Now’s the time to go big.
As Kendallville moves aggressively ahead designing the scope of facade work it plans to tackle with the $2 million PreservINg Main Street grant it won from the state, the city should prioritize the biggest, most aggressive projects.
It was good to see dozens of building owners taking part in Monday’s discussion at the chamber office about the grant, asking lots of good questions about how they could take part.
The $2 million grant is big, but depending on interest in the grant, it might not be enough to cover all of the work that wants to be done.
While it might be disappointing for some building owners not to get a slice of the pie, such a scenario could arguably be a good development for the city.
If that sounds counterintuitive, consider it this way: Kendallville should utilize this grant to complete the biggest, most expensive, most radical transformations to buildings that need it most.
That should ultimately be done even if it means squeezing out some building owners who have more limited scopes of work.
The state wants to see and Kendallville needs to prioritize projects that would result in a before and after comparison that would make your jaw drop like it might watching a home renovation show on TV.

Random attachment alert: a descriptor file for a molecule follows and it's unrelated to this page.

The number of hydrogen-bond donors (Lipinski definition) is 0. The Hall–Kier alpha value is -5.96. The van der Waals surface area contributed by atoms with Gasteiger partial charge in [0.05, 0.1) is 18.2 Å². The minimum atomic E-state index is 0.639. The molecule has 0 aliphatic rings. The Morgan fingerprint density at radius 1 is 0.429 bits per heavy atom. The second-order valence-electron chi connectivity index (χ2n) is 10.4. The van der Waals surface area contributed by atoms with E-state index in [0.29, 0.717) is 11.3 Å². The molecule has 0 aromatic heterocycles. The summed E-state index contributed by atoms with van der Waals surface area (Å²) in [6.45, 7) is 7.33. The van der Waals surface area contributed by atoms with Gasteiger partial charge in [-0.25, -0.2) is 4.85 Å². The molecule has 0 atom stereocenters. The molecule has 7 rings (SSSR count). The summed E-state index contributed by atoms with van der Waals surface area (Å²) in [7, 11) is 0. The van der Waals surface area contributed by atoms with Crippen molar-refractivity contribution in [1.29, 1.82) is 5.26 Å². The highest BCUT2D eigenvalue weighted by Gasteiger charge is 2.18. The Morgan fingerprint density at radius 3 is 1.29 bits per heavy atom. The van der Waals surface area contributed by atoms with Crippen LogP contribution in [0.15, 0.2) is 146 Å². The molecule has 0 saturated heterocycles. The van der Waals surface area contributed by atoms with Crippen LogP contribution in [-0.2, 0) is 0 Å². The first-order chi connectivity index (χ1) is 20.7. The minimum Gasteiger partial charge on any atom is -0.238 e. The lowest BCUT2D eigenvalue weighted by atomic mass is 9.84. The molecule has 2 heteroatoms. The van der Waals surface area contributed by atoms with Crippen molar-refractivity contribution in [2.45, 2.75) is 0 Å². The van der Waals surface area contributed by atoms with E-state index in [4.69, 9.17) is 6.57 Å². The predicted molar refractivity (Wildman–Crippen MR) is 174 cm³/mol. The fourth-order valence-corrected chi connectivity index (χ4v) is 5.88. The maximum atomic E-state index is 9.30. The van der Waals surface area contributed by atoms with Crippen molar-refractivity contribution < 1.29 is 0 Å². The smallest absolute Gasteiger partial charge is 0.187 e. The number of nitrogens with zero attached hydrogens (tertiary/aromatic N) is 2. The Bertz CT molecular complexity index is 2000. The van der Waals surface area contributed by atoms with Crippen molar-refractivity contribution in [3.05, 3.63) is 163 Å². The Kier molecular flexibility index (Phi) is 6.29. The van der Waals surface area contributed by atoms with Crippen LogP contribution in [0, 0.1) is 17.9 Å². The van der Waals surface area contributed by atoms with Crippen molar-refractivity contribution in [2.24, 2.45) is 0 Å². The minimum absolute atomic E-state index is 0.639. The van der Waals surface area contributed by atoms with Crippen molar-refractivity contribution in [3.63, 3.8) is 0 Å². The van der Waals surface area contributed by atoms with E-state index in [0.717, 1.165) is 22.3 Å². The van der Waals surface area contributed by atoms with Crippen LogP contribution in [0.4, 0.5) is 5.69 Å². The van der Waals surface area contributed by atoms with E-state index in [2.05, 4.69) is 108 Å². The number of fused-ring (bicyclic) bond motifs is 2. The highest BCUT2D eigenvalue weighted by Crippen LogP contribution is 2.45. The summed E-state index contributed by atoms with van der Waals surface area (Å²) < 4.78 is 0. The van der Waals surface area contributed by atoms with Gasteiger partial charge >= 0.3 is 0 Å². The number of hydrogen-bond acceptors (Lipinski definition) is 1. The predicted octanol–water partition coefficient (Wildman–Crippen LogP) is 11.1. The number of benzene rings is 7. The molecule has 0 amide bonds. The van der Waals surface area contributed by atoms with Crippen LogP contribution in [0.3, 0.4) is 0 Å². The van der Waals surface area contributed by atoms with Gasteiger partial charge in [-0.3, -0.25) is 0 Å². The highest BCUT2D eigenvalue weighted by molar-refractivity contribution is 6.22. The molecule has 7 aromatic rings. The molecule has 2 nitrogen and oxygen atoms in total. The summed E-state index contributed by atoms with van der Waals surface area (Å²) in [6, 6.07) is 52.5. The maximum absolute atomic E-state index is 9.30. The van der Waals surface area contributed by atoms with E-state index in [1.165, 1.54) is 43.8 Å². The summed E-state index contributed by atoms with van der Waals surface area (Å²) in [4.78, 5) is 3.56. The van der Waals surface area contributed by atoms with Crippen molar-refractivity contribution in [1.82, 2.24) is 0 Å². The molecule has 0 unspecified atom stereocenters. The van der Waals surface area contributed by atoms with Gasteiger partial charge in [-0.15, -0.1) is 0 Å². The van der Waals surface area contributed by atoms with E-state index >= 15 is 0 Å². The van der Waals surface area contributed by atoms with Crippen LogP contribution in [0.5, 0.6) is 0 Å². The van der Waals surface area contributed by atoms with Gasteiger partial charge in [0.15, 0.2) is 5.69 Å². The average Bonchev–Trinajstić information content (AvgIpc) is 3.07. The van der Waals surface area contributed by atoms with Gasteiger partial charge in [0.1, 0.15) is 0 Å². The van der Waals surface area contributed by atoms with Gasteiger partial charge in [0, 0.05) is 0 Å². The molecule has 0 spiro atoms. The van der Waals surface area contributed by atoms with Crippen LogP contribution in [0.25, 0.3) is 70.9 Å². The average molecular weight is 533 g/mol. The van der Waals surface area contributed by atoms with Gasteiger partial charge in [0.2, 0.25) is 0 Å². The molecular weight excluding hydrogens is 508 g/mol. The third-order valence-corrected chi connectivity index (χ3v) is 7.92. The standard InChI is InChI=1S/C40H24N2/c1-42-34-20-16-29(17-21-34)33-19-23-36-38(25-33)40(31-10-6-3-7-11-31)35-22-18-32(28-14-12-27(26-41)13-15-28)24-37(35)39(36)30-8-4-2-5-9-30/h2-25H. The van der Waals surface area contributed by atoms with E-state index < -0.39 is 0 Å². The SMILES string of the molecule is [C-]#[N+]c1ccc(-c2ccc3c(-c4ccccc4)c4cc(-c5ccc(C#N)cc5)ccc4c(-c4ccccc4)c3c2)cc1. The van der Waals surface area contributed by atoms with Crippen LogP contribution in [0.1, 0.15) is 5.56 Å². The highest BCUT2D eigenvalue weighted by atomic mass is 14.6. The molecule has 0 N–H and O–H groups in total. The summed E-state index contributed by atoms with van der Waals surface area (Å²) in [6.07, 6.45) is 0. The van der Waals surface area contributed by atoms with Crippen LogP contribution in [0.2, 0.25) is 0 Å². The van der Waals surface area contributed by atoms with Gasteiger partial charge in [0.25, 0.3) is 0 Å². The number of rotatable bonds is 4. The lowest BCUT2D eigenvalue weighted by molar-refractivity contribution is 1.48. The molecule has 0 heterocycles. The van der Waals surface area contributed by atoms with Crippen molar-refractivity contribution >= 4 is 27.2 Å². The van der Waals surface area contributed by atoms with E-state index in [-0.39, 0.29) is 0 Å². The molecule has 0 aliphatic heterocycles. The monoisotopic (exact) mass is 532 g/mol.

Total overhauls are going to be more expensive, which may mean fewer buildings get fixed overall. But we know the city is not quitting after this grant is over and there are avenues to work on those less intensive projects in the future.
Likewise, for building owners, this is an opportunity for them to think bigger. Think makeover as opposed to makeup.
The city is asking for matching funds of just 15%, which means owners can get about $6 of work for every $1 they spend out-of-pocket. It’s an opportunity to sit down with an architect, get creative and indulge in the ideal renovation, whatever that may look like.
That’s not to say the city can or will or even should do the wish list project for every building, but owners shouldn’t be afraid to put the full package on paper and see what happens.
At best, the response will be an excited, resounding “Yes!” At worst, a flat no, although we suspect the city would propose a scaled-back project to do at least something as opposed to doing nothing.
The goal of this grant is to get people excited, create “wow” factor and impress the state so it can show off Kendallville to other communities about how great its PreservINg Main Street program is.
While it could ultimately be hard to have to turn away any interested building owners for lack of funds, completing a few large-scale, dramatic renovations with this grant will accomplish the state’s goals better than spreading the wealth more widely and thinly for more homogenous, marginal gains.
OUR VIEW is written on a rotating basis by Grace Housholder, Andy Barrand, Michael Marturello and Steve Garbacz. We welcome readers’ comments.